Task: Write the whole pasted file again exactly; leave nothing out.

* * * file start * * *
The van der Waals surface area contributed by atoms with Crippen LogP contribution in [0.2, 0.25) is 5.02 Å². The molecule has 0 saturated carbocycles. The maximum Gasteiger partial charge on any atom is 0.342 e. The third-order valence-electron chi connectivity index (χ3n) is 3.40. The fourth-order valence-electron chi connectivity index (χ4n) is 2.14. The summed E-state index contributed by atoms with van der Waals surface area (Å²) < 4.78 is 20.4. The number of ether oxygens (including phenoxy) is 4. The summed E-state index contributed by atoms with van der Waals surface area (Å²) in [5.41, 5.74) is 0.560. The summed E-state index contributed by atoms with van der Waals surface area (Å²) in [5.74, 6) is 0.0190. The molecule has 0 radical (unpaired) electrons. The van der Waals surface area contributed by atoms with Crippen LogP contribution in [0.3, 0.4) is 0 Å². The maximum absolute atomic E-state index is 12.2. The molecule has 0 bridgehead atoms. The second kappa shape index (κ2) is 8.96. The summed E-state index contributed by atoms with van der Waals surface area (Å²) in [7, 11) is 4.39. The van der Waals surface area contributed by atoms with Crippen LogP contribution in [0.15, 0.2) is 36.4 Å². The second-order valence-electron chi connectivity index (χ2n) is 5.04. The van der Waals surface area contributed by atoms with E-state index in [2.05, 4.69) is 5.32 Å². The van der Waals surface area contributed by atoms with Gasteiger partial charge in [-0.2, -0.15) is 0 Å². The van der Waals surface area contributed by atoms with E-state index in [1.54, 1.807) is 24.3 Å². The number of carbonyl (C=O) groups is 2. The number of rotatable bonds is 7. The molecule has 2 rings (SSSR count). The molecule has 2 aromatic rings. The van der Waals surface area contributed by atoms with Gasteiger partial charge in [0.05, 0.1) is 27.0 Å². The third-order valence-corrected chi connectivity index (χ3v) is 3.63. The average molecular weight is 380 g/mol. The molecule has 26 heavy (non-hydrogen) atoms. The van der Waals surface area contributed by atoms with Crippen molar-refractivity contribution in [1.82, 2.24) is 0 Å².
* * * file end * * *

The van der Waals surface area contributed by atoms with Crippen LogP contribution in [0.2, 0.25) is 5.02 Å². The molecule has 0 saturated carbocycles. The maximum Gasteiger partial charge on any atom is 0.342 e. The third-order valence-electron chi connectivity index (χ3n) is 3.40. The fourth-order valence-electron chi connectivity index (χ4n) is 2.14. The summed E-state index contributed by atoms with van der Waals surface area (Å²) < 4.78 is 20.4. The number of ether oxygens (including phenoxy) is 4. The summed E-state index contributed by atoms with van der Waals surface area (Å²) in [5.41, 5.74) is 0.560. The summed E-state index contributed by atoms with van der Waals surface area (Å²) in [5.74, 6) is 0.0190. The molecule has 0 radical (unpaired) electrons. The van der Waals surface area contributed by atoms with Crippen LogP contribution in [0.3, 0.4) is 0 Å². The maximum absolute atomic E-state index is 12.2. The molecule has 0 bridgehead atoms. The second kappa shape index (κ2) is 8.96. The summed E-state index contributed by atoms with van der Waals surface area (Å²) in [7, 11) is 4.39. The van der Waals surface area contributed by atoms with Crippen LogP contribution in [0.15, 0.2) is 36.4 Å². The second-order valence-electron chi connectivity index (χ2n) is 5.04. The van der Waals surface area contributed by atoms with E-state index in [2.05, 4.69) is 5.32 Å². The van der Waals surface area contributed by atoms with Gasteiger partial charge in [-0.2, -0.15) is 0 Å². The van der Waals surface area contributed by atoms with E-state index in [1.54, 1.807) is 24.3 Å². The number of carbonyl (C=O) groups is 2. The number of rotatable bonds is 7. The molecule has 2 rings (SSSR count). The molecule has 2 aromatic rings. The van der Waals surface area contributed by atoms with Gasteiger partial charge in [0.05, 0.1) is 27.0 Å². The third-order valence-corrected chi connectivity index (χ3v) is 3.63. The average molecular weight is 380 g/mol. The molecule has 26 heavy (non-hydrogen) atoms. The van der Waals surface area contributed by atoms with Crippen molar-refractivity contribution in [1.82, 2.24) is 0 Å².